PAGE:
- The Washington Times - Sunday, November 30, 2014

Despite a drop in the number of uninsured Americans under Obamacare, more put off medical treatment this year because they can’t afford it, according to new survey data.

A third of Americans say they have put off getting medical treatment that they or their family members needed this year because of the cost. That’s in line with the roughly 30 percent figures seen in recent years, but still among the highest readings in the 14-year history of asking the question, according to a Gallup poll released Friday.

“Last year, many hoped that the opening of the government healthcare exchanges and the resulting increase in the number of Americans with health insurance would enable more people to seek medical treatment,” the pollsters said. “But, despite a drop in the uninsured rate, a slightly higher percentage of Americans than in previous years report having put off medical treatment, suggesting that the Affordable Care Act has not immediately affected this measure.”

The increase in delayed treatment because it’s seen as too expensive could reflect high deductibles or copays that are part of the plans purchased by the newly insured, although separate research has shown that most of the newly insured in 2014 are satisfied with their health coverage, Gallup said.

“Variation in the pricing for medical treatments, not to mention differences in how much insurance plans cover, could be confusing Americans or making them fear a needed treatment is too expensive. And while the costs of medical procedures aren’t rising as rapidly as they once were, it is still too early to tell if that is an effect of the Affordable Care Act and how prices may change in the future,” the pollsters said.

Uninsured Americans are still the most likely to have delayed medical treatment because of cost, with 57 percent saying they put off treatment, compared with 34 percent with private insurance and 22 percent with Medicare or Medicaid.

But the number of Americans with private health plans who put off medical treatment because of cost jumped from 25 percent last year to 34 percent this year, according to the poll.

More upper-income Americans also delayed treatment this year, up to 28 percent from 17 percent last year, the poll showed.

However, the percentage of lower-income Americans — those with annual household incomes under $30,000 — who put off treatment in the past 12 months dropped from 43 percent in 2013 to 35 percent in 2014.

The percentage of middle-income Americans who have put off medical treatment remains roughly the same as last year, at 38 percent.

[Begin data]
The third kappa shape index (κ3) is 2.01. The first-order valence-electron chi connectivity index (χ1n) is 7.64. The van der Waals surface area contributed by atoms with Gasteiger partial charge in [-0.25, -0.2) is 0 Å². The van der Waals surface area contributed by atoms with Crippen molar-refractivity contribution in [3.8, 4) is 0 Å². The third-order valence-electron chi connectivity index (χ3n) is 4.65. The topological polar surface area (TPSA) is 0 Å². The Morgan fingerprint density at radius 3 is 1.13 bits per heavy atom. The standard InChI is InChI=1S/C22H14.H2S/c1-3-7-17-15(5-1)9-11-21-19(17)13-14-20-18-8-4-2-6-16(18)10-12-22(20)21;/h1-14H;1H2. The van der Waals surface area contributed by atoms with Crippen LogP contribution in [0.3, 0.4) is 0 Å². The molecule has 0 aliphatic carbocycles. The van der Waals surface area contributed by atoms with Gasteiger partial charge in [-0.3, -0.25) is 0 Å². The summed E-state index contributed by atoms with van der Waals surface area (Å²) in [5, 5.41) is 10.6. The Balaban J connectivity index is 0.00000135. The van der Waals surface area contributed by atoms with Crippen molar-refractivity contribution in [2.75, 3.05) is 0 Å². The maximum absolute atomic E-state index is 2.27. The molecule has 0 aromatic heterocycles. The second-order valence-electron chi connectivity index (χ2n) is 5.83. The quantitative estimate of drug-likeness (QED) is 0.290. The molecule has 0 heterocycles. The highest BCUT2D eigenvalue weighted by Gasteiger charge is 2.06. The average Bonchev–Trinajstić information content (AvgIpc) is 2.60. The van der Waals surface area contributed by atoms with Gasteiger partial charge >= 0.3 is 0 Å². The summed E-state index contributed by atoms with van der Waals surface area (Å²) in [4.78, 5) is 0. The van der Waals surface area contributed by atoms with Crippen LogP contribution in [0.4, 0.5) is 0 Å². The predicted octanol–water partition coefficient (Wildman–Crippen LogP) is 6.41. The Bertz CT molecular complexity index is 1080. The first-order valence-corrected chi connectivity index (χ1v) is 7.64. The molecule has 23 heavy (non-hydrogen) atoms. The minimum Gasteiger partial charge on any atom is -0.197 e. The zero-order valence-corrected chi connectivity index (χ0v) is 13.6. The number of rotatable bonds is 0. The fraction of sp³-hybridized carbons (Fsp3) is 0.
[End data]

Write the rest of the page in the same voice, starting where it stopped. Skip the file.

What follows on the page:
Asked to rate the seriousness of their medical condition of illness, 22 percent of Americans who delayed treatment due to cost said they had “very” or “somewhat serious” conditions.

“This is double the 11 percent who say they have put off treatment for a non-serious condition. Furthermore, the percentage who have put off treatment for a serious condition has increased slightly since 2013,” Gallup said.

The findings are the latest in a series of blows this month that have shaken confidence in President Obama’s signature legislative accomplishment.

First, the Supreme Court announced it would hear a case that challenges the legality of the federal tax credits provided for Obamacare plans in the 36 states that run their own health insurance exchanges. If the challenge succeeds, it would erase the subsidized health care for 5.4 million Americans and dramatically increase how much they pay for Obamacare.

It took another hit when video surfaced of MIT economist and Obamacare architect Jonathan Gruber saying the law passed only because of a “lack of transparency” about the true cost to taxpayers and the “stupidity of the American voter.”

Last week, New York Sen. Charles E. Schumer, who is the No. 3 Senate Democratic leader, said it was a “mistake” to tackle health care reform in 2009-2010 instead of doing more to bolster the ailing economy.

“It wasn’t the change we were hired to make. Americans were crying out for the end to the recession, for better wages and more jobs — not changes in health care,” he said in a major speech in Washington.

All the while, the administration has struggled to meet enrollment benchmarks, with sign-ups next year now expected to be as low as 9 million people, about 4 million short of the original goal.

The administration admitted in November that it boosted enrollment figures by about 400,000 in 2014, counting dental plans with medical plans, and actually didn’t hit the goal of 7 million sign-ups as it previously claimed.

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